The FBI’s case against a BlackBerry-obsessed Hillary Clinton could be strengthened following a bombshell report she ignored State Department and spy community warnings her outdated phone and private email server posed national security risks, former federal prosecutors and officials told the Herald.
“We have to remember this is not an isolated incident. This is four years of defiance of federal law,” said Joseph E. diGenova, a former U.S. attorney for the District of Columbia. “The warnings that they received about not using BlackBerries were repeated and clear. And they ignored them. By doing so, they again established a gross negligence as well as an intent to ignore the law.”
Clinton and her staff — dogged since the start of her presidential campaign about questions surrounding the security and vulnerability of her email use while U.S. secretary of state — were considered BlackBerry “addicts,” according to a trove of emails and documents detailed in a Washington Post story that showed an apparent pattern of Clinton skirting warnings.
The FBI — with 147 agents assigned to the case — is said to be moving swiftly with the July Democratic convention in Philadelphia looming. Clinton and her aides are in line to be questioned next, according to U.S. Sen. Chuck Grassley (R-Iowa) who suggested yesterday she “change her tone” as the probe tightens.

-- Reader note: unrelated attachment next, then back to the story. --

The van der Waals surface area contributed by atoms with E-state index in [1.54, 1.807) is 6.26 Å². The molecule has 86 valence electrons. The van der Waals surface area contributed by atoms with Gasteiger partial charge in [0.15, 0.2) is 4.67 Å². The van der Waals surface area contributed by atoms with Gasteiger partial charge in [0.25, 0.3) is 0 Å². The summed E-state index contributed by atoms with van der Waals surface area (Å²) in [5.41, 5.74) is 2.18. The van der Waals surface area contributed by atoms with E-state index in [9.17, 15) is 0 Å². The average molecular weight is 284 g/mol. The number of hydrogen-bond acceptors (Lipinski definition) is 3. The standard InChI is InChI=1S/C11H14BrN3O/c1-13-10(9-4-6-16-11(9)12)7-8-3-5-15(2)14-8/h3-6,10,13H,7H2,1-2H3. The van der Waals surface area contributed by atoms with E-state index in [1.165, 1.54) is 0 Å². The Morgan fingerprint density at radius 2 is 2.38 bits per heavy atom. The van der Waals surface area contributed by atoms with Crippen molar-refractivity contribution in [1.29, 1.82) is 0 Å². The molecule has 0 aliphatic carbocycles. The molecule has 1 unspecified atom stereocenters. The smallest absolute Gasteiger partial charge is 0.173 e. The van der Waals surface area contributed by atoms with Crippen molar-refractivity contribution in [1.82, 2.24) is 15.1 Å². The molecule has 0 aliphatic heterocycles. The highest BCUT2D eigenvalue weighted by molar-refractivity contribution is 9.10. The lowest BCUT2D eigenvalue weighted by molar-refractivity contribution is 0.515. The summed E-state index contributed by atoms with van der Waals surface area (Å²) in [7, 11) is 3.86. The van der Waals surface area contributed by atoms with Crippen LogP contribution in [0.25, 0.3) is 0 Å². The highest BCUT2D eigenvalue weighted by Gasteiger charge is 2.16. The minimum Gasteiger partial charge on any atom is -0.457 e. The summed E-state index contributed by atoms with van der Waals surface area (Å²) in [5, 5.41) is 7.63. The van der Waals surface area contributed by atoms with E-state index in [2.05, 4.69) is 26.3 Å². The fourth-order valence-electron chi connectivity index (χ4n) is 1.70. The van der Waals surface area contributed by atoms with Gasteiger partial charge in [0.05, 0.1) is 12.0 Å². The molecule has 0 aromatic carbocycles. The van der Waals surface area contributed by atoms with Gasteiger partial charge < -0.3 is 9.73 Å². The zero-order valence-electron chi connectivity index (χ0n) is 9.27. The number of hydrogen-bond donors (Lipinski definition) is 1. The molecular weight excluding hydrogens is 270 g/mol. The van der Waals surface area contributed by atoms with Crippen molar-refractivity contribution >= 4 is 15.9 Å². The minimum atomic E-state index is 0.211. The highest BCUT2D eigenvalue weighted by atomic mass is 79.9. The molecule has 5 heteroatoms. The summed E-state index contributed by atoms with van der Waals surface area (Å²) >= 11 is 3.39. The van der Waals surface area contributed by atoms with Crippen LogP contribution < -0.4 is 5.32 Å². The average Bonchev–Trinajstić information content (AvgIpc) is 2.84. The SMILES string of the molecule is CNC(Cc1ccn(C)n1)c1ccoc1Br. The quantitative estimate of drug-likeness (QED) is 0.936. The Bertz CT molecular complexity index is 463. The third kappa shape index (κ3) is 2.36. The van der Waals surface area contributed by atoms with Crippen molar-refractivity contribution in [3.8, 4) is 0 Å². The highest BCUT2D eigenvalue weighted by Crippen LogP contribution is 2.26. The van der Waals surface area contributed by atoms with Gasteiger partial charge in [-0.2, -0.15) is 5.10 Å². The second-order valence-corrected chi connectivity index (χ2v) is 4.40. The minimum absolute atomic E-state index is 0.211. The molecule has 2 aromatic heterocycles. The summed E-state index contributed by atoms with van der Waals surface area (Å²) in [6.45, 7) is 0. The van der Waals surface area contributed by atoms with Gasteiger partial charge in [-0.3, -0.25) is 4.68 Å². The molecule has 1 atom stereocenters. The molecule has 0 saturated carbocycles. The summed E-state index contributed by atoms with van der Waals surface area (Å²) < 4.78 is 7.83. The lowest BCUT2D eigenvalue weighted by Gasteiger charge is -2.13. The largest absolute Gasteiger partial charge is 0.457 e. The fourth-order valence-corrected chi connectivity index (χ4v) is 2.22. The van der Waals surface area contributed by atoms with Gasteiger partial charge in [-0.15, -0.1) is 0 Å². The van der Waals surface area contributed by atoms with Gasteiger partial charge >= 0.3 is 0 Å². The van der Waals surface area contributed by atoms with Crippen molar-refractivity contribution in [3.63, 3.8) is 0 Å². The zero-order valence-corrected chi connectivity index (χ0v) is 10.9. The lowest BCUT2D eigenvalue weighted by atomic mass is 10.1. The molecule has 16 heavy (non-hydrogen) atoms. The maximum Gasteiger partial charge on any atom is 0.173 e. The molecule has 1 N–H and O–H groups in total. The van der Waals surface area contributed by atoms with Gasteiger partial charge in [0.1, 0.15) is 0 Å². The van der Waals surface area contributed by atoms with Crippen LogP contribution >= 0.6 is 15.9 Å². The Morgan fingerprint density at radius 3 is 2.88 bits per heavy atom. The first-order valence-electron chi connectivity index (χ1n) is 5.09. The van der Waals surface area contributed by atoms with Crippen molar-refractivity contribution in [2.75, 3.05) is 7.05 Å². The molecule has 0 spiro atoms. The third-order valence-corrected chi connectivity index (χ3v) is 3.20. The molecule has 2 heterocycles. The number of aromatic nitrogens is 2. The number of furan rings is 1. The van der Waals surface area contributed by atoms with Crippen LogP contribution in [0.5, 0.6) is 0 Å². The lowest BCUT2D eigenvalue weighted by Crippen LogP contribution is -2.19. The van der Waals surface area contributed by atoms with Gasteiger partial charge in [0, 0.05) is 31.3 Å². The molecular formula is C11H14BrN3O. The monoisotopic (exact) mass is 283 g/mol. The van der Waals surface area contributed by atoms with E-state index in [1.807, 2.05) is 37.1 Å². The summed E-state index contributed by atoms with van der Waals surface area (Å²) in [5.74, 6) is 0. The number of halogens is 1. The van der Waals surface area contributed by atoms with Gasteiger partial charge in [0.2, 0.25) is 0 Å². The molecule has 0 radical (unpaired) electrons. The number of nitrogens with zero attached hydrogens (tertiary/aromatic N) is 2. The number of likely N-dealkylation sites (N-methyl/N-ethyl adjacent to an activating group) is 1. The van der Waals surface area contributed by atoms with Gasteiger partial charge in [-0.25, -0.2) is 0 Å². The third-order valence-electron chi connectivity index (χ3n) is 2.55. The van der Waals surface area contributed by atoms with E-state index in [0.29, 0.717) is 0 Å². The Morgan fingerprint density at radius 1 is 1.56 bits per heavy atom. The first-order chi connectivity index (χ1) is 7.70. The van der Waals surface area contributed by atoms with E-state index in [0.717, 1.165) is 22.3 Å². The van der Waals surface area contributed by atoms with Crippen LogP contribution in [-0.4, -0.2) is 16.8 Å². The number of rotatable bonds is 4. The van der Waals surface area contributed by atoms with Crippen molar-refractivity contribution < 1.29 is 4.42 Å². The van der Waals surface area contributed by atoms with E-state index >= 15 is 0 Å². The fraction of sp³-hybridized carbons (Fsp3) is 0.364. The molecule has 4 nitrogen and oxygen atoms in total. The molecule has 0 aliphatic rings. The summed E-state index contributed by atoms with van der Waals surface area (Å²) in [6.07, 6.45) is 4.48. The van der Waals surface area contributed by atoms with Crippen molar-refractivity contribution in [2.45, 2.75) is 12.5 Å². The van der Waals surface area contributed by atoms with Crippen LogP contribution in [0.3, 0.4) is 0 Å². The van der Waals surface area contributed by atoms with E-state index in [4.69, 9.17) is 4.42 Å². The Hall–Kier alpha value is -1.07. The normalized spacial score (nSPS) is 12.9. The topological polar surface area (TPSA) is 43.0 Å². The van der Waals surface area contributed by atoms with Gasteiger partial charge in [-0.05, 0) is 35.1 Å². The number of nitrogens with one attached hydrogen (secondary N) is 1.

In an ironic twist, Clinton tweeted out yesterday to followers to link to her campaign via text using a photo of her glued to her BlackBerry — the same image often shown to illustrate her dependence on the outdated device.
The Post story noted that Clinton wielded her BlackBerry even as State Department officials searched for ways to officially accommodate it — and reportedly as her personal server in her New York home lacked encryption protection. Intelligence and NSA members were also pushing her to drop the old phone, the Post said.
“What stood out for me was, the reason why the secretary decided to have her server was she was so enamored with her BlackBerry. Personal convenience is not a very good reason,” said Nathan Sales, a former official at Homeland Security and the Department of Justice who now teaches law at Syracuse University.
“When you’re trying to figure out if someone is exercising due caution, one of the things you look at is, did they have any warnings? Did you know that the actions you’re taking is putting you or others at risk?” he said. “And when someone warns you of that, it’s very hard to see how that is not negligent.”
Sales and other legal experts noted it’s difficult to say whether Clinton, or her State Department staff, could ultimately face charges under a federal espionage statute. A lesser charge would be failure to safeguard state secrets, similar to the count former CIA Director David Petraeus pleaded guilty to.
Ronald Sievert, a former federal prosecutor and University of Texas adjunct law professor, noted that the law’s language addresses the mishandling of so-called national defense information — not whether something was classified at the time — which in Clinton’s case makes it a “clear violation,” he said.
“Look, if you send out an email and say, ‘Do not do this because people may be accessing our stuff’ — and then you keep doing it yourself — then that’s pretty negligent,” said Sievert, who said the decision in Clinton’s case should be left to a jury. “Juries make decisions all the time on whether someone’s acts were grossly negligent. It’s very common. … To me, this is gross negligence.”
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